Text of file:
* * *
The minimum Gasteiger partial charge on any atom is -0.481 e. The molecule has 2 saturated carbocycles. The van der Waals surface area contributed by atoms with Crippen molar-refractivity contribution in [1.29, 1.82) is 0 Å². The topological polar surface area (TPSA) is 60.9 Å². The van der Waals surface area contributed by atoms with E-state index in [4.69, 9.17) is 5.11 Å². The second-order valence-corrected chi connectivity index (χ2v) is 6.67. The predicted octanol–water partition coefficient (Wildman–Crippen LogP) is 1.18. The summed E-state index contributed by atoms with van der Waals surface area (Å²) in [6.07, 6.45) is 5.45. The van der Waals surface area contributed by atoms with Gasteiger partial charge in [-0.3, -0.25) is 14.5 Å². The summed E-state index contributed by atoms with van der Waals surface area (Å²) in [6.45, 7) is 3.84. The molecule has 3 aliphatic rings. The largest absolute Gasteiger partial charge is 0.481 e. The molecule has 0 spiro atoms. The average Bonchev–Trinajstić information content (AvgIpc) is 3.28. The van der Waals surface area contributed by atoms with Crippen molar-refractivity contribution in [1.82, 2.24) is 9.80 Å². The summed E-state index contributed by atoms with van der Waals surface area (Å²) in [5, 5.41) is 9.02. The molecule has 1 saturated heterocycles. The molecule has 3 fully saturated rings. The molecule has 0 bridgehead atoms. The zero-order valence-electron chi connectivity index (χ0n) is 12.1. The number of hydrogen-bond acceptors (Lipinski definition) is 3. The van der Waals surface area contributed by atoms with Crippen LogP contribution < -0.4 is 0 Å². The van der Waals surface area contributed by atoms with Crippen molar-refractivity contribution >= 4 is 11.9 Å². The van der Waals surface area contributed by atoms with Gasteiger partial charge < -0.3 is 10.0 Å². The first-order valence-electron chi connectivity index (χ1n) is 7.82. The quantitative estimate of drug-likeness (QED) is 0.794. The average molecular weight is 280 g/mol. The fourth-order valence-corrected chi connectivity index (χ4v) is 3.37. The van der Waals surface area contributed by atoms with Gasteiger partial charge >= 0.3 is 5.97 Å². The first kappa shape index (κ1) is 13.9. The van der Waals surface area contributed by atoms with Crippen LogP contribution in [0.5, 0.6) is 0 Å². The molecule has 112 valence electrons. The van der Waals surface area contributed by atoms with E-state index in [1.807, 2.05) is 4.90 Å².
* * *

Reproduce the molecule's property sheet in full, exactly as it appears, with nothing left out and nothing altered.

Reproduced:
The minimum Gasteiger partial charge on any atom is -0.481 e. The molecule has 2 saturated carbocycles. The van der Waals surface area contributed by atoms with Crippen molar-refractivity contribution in [1.29, 1.82) is 0 Å². The topological polar surface area (TPSA) is 60.9 Å². The van der Waals surface area contributed by atoms with E-state index in [4.69, 9.17) is 5.11 Å². The second-order valence-corrected chi connectivity index (χ2v) is 6.67. The predicted octanol–water partition coefficient (Wildman–Crippen LogP) is 1.18. The summed E-state index contributed by atoms with van der Waals surface area (Å²) in [6.07, 6.45) is 5.45. The van der Waals surface area contributed by atoms with Gasteiger partial charge in [-0.3, -0.25) is 14.5 Å². The summed E-state index contributed by atoms with van der Waals surface area (Å²) in [6.45, 7) is 3.84. The molecule has 3 aliphatic rings. The largest absolute Gasteiger partial charge is 0.481 e. The molecule has 0 spiro atoms. The average Bonchev–Trinajstić information content (AvgIpc) is 3.28. The van der Waals surface area contributed by atoms with Crippen molar-refractivity contribution in [1.82, 2.24) is 9.80 Å². The summed E-state index contributed by atoms with van der Waals surface area (Å²) in [5, 5.41) is 9.02. The molecule has 1 saturated heterocycles. The molecule has 3 fully saturated rings. The molecule has 0 bridgehead atoms. The zero-order valence-electron chi connectivity index (χ0n) is 12.1. The number of hydrogen-bond acceptors (Lipinski definition) is 3. The van der Waals surface area contributed by atoms with Crippen LogP contribution < -0.4 is 0 Å². The van der Waals surface area contributed by atoms with Crippen molar-refractivity contribution >= 4 is 11.9 Å². The van der Waals surface area contributed by atoms with Gasteiger partial charge < -0.3 is 10.0 Å². The first-order valence-electron chi connectivity index (χ1n) is 7.82. The quantitative estimate of drug-likeness (QED) is 0.794. The average molecular weight is 280 g/mol. The fourth-order valence-corrected chi connectivity index (χ4v) is 3.37. The van der Waals surface area contributed by atoms with Gasteiger partial charge >= 0.3 is 5.97 Å². The first kappa shape index (κ1) is 13.9. The van der Waals surface area contributed by atoms with Crippen LogP contribution in [0.5, 0.6) is 0 Å². The molecule has 112 valence electrons. The van der Waals surface area contributed by atoms with E-state index in [1.807, 2.05) is 4.90 Å².